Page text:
Today’s Trends in Sleep Technology: From Broad Strokes to Finer Points of the Sleep Navigator Role
Welcome to the third Trends article. In the previous edition, we explored a perspective on how our field has evolved from a trade to a profession to meet the needs of the complex patient and numerous other demands in our modern sleep disorders settings. In this issue, we’ll take a comprehensive look at the role of the sleep navigator from both a bird’s-eye view and from a worm’s-eye view and share recommendations on how you as a sleep professional can fit into this role.
Sleep Navigator: OSA Management When Life Hangs in the Balance
There is an old saying that “you can’t see the forest for the trees.” Sometimes this can resemble our approach to sleep technology. We can get so caught up in the details, we lose sight of the big picture and our place in it. One of these areas is on the inpatient side in the management of sleep-related breathing disorders (SRBDs). We have always been so focused on our cookie-cutter outpatient diagnosis and treatment that we overlook the real-world consequences that a chronic condition like OSA, for example, can have when patients are sick and hospitalized. Recently, there has been a dramatic increase in both the awareness of the added risks placed on perioperative patients by OSA and the resulting effort to address inpatient management of the disease because of heightened regulatory scrutiny of hospital readmission rates and consequences for unhealthy outcomes from hospital stays.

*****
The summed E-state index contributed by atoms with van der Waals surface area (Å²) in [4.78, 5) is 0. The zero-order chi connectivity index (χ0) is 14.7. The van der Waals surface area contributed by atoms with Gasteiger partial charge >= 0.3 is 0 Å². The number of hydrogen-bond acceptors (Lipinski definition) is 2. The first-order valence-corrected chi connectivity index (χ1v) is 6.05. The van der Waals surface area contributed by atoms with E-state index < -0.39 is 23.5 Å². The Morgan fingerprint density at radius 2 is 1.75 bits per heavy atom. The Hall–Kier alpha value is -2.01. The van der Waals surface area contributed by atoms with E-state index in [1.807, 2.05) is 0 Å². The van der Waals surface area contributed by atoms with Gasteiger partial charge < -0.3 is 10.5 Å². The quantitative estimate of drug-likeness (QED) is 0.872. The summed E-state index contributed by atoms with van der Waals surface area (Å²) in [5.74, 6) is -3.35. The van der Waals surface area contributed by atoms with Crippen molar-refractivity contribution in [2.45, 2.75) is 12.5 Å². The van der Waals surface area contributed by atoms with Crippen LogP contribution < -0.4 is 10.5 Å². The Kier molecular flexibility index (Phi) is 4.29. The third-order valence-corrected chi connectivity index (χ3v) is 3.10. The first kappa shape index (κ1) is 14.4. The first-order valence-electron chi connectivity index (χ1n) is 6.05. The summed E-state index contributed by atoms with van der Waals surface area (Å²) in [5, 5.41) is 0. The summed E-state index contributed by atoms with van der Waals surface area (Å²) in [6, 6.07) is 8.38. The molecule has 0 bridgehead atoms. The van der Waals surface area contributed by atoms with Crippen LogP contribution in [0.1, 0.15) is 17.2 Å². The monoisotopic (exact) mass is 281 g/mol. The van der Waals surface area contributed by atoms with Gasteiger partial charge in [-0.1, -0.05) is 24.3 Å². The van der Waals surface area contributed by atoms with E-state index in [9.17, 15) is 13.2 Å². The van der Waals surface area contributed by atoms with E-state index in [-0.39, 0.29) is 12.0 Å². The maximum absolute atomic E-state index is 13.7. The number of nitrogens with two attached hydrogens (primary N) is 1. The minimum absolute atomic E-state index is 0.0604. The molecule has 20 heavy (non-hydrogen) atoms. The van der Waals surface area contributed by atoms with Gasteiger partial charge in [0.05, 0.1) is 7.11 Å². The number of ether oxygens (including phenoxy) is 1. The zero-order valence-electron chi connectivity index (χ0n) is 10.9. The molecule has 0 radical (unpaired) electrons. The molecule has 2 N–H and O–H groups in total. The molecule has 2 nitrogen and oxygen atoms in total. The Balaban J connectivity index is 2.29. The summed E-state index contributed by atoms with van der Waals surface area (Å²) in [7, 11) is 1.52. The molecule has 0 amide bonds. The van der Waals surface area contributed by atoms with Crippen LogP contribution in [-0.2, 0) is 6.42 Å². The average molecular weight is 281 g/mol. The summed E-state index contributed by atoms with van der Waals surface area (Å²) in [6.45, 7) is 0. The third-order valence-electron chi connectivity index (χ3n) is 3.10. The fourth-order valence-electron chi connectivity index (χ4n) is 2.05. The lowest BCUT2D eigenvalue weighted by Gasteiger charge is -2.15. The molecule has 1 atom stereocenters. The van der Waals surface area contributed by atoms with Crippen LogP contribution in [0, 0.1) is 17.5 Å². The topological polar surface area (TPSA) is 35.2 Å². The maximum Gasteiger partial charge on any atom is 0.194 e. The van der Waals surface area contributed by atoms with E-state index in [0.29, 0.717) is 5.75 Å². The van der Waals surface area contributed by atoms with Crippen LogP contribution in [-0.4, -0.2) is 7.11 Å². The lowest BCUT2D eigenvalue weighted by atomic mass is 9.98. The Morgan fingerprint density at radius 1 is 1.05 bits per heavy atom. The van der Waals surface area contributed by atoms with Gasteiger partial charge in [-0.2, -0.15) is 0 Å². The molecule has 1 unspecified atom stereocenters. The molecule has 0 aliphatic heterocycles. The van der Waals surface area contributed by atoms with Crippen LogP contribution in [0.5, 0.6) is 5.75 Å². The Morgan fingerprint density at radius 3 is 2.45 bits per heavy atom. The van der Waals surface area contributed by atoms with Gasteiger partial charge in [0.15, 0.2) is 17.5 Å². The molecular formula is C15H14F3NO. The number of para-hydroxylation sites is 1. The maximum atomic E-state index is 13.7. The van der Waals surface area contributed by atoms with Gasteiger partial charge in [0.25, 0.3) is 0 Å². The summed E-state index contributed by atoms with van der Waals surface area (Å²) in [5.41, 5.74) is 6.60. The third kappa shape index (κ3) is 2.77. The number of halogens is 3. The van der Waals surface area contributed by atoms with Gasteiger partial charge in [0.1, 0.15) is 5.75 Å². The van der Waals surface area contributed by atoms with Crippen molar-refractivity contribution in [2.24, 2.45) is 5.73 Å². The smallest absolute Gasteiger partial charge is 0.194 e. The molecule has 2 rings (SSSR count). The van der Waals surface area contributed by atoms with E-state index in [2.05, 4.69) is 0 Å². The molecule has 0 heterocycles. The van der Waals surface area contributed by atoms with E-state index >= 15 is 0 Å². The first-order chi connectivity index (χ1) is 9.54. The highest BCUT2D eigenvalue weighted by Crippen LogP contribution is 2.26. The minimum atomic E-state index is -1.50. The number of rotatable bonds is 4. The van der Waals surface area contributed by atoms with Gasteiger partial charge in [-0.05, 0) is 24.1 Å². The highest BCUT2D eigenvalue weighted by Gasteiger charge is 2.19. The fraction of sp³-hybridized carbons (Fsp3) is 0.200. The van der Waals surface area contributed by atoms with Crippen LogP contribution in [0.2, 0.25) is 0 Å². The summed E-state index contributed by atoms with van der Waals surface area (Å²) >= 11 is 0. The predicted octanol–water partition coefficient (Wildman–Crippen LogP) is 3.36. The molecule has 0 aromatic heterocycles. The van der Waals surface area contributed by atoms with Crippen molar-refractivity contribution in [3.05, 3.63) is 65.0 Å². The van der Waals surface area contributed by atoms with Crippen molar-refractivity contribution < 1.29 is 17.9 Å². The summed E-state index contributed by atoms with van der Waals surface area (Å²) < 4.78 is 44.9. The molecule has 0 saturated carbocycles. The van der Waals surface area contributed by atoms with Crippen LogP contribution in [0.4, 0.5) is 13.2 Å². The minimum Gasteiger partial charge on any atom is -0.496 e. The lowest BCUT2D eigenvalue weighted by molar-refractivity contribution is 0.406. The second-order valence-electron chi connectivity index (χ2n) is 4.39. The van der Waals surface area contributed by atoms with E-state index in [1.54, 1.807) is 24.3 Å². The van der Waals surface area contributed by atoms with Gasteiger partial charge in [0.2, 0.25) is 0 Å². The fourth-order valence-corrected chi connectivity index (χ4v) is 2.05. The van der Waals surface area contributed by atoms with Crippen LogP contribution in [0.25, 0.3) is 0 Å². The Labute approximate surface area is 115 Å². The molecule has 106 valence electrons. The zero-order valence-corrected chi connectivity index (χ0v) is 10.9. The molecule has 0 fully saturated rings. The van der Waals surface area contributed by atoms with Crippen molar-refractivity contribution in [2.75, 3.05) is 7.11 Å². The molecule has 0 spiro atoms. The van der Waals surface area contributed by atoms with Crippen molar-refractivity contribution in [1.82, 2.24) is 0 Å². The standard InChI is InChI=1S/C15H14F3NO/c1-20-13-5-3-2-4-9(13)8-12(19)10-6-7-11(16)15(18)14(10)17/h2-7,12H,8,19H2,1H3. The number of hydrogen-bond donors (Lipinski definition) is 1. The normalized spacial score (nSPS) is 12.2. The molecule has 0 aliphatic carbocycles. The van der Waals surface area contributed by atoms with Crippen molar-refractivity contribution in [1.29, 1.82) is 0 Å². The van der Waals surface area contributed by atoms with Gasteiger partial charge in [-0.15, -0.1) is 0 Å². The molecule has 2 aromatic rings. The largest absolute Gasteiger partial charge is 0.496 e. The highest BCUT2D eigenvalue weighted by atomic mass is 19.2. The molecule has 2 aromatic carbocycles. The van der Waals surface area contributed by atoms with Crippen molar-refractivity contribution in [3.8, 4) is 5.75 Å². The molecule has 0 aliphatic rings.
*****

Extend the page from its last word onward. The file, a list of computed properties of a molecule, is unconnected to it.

In this article we review the role of the sleep navigator from two different perspectives: the thousand-foot view of a sleep navigator who oversees a large health system or hospitals not in close proximity, and the in-the-trenches role that takes place on the ground, typically in more local settings, that enables face-to-face interventions with patients.
For a high-level approach to the role of sleep navigator, we interviewed sources that oversee the management of OSA throughout large health systems or in locations that are separated by a great distance to get their perspective. For a ground-level view, we garnered input from sleep navigators who are embedded in their individual hospitals, giving them the ability to conduct OSA management at a more granular level.
You can read the entire article in the Q4 issue of A2Zzz.